Wednesday, February 23, 2005

News of the Day (February 23)

Europe still snubbing U.S. (and Japan) on Communist China: The Washington Times took note of President Bush’s opposition to the European Union plans to lift its arms embargo on Communist China (see also second item), but also reported Japanese Foreign Minister Nobutaka Machimura supporting the President. Machimura, “in a recent telephone conversation with Javier Solana, secretary-general of the Council of the European Union . . . said lifting the arms ban ‘would seriously affect the security of not only Japan, but also other countries in the East Asian region.’” Such comments are why many, including this quarter and Tom Donnelly of The Daily Standard (Weekly Standard online), are seeing a far stronger friend to the U.S. in Tokyo than in ant European capital. Of course, there was a time when Europe, Britain in particular, was forced to see the Communists for who they really were, as Mike Strobel of the Toronto Sun noted.

Communist Chinese port in Pakistan soon to open, India and U.S. are worried: Pakistan is weeks away from opening a deep-sea port in Gwadar, “near the mouth of the Persian Gulf and some 250 miles from the Strait of Hormuz” (Cybercast News), built largely with funds from its ally – Communist China. The port “will give China a crucial economic and strategic foothold in the Arabian Sea” and as such “has set off alarm bells in the U.S., where China's military buildup is warily watched; and in India, a major Asian rival to China and a longstanding foe of Pakistan.”

Communist China to join fight against money laundering (try not to laugh): Of course, the Communists will mainly focus on “domestic corruption and economic crimes” (Epoch Times), not “international efforts to prevent terrorist organizations from amassing funds” – e.g., al Qaeda, which Communist China helped launder money.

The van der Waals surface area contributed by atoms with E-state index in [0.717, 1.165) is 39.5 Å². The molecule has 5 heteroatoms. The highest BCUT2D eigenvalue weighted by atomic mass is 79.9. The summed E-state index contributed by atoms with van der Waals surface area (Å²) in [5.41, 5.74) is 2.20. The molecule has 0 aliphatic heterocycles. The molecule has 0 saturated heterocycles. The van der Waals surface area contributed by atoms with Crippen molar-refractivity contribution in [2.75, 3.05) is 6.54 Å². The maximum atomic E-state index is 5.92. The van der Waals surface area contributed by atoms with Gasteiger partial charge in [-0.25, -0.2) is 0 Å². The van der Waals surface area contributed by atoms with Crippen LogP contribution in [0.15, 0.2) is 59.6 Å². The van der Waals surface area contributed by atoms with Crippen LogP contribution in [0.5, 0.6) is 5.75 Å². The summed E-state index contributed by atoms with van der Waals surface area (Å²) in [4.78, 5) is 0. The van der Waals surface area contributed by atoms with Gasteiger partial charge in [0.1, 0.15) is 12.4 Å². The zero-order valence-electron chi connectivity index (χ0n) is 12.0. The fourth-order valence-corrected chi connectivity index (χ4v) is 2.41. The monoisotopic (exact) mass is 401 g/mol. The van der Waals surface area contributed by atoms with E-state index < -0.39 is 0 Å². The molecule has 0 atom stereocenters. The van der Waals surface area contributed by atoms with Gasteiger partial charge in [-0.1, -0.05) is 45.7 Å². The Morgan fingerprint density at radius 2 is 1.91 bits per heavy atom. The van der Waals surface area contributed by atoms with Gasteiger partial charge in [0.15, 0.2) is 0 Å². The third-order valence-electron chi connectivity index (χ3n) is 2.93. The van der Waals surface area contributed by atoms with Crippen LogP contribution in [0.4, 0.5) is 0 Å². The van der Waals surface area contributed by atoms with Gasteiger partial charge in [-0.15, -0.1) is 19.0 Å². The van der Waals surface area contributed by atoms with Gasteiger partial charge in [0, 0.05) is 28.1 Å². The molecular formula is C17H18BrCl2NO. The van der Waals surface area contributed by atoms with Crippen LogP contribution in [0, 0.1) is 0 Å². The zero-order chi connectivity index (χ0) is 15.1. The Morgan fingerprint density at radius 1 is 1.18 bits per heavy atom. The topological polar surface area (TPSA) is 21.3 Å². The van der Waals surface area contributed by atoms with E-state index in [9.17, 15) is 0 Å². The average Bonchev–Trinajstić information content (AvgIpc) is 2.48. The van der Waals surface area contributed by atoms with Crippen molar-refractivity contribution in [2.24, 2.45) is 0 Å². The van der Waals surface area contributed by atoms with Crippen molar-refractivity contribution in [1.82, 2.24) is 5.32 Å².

Liaoning Vice Governor bounced over mining disaster: A mining explosion that killed 214 workers has led panicked Communists to suspend Liaoning Vice Governor Liu Guoqiang. Liu “was in overall control of industrial safety in Fuxin” (BBC), where the explosion took place. However, as noted yesterday (fifth item), the miners are facing bigger problems that the Communists have no intention of fixing.

Zhao mourner sues Communists over subsequent imprisonment: Lin Mu former aid to reformist General Secretary Hu Yaobang (forced out in 1987, died in 1989) and spokesman for the Funeral Arrangement Committee for Mr. Zhao Ziyang is suing the Xi'an City Public Security Bureau for imprisoning him for 15 days after he “participated in the activities commemorating Zhao Ziyang, on January 17, 2005” (Epoch Times).

Justice Department investigating Anti-Falun Gong hotel: “During an October 2002 visit to Houston by Chinese president Jiang Zemin, 72 Falun Gong practitioners were denied accommodations in the Homestead hotel next door to where Jiang was staying” (Epoch Times). That earned Homestead a Justice Department probe into its practices.

National Review’s Beijing Blogger: This hurts, because I’m apparently one of the few anti-Communists who still holds National Review in high regard (despite their support for PNTR), but National Review Online has added a “Beltway Buzz” blog written by Eric Pfeiffer. Pfeiffer also writes on occasion for the Communist-run Beijing Review, and if this column is any indication, this was a disastrous move by NRO.

The State of the Workers in the Workers’ State: The Epoch Times recounts the tale of the Zhao Zhi and his wife Guo Xiuying, who were forcibly moved in Tianjin. Guo – who had her electrocardiogram and intravenous unit disconnected – did not survive the ordeal.

Woe Canada! John Crosbie, former Canadian Cabinet Minister and current Toronto Sun columnist, rips Prime Minister Paul Martin for his pathetic visit to Communist China (sixth and seventh items) and has high praise for opposition MP Jason Kenney, who visited Zhao Ziyang’s home to pay his respects.

On the North Korean refugees: Claudia Rosette, Wall Street Journal, rips the United Nations Human Rights Commission for turning its back on the hundreds of thousands fleeing Stalinist North Korea and forced to live as nonpersons in Communist China, which sends back any refugee it finds despite the near-certain death that awaits in SNK.

Speaking of Stalinist North Korea, the U.S. is more than willing to restart the six-party talks in its nuclear weapons program, despite the fact that they have led to no movement by the Stalinists themselves. Reports: CNN, BBC

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